Six— The Headmaster of Rugby takes rather a conservative view of
the future of our public schools. I agree with him, at any rate in the main, that it is necessary to keep the individuality of each school, but rye does not seem to realise that it is possible to 'preserve a
Nan without preserving anachronisms.
Most People are agreed that distinctions of class should now be ed as far as possible and that the public schools should set an InPle, but they cannot do this if they follow the niggardly method ested by Mr. Lyon. For if at first only a few are to be allowed enter public schools from elementary schools, they will become
social outcasts there, if the ordinary public schoolboy is as snobbish after the war as he was before it (and there is no reason to suppose that he will not be). So from the beginning at least all those who are worthy of the best education should be sent to public schools from their elementary schools, in order that they may hold their own in numbers and so come to feel that they really belong to the school. In this way only can distinctions of wealth be broken down as quickly as possible and the principle of " equality of opportunity " estab- lished. The staff, the situation of the school, and the peculiar nature of its buildings can be trusted to take care that its traditions are maintained. Under this arrangement, too, not only will the so-called lower classes learn much from the life of the so-called higher, but the higher classes will learn much from the lower. • Mr. Lyon does not mention this as one of the advantages of throwing open the public schools, but nearly everyone will agree that it is so. For as he himself admits, the public schools as they are at present are far from perfect, and the influence of a new type of boy with a fresh outlook would improve them considerably.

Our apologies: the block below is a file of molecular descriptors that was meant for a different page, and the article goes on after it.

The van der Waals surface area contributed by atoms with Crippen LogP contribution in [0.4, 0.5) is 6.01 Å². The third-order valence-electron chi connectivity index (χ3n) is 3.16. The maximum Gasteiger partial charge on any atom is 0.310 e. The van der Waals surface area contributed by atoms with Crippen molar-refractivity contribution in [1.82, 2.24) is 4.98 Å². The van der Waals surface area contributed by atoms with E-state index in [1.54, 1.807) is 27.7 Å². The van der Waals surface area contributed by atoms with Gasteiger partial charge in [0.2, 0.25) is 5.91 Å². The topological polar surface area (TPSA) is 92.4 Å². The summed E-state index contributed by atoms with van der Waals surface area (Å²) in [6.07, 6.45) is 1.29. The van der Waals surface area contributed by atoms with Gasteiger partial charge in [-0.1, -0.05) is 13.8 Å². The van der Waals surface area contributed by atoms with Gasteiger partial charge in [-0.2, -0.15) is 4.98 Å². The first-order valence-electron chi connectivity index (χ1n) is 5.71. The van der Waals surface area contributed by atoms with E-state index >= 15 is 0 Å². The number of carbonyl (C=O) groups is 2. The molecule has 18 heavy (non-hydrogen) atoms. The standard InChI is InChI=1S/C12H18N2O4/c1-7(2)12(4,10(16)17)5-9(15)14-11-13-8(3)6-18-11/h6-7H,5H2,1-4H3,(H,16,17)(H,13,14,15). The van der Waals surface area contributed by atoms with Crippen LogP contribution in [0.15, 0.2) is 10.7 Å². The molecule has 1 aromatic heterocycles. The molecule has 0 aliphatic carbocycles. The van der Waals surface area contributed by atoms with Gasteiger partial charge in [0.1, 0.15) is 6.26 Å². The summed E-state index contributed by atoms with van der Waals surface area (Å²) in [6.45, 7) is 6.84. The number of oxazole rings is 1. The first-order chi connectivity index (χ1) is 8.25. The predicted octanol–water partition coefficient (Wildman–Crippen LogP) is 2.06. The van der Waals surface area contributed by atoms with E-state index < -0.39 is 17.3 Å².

In the matter of religion, Mr. Lyon expresses the opinion of the Headmasters' Conference in general. For me, this opinion is too reminiscent of Dr. Arnold's ideal of sending out from the public schools " Christian gentlemen," an ideal which has served its pur- pose and won the Boer War. The teaching of religion in the public schools must be fundamentally altered, not merely increased, if it is to take once again an important part in the school's activities.—
I am, Sir, your obedient servant, T. D. ANDREW. New College, Oxford.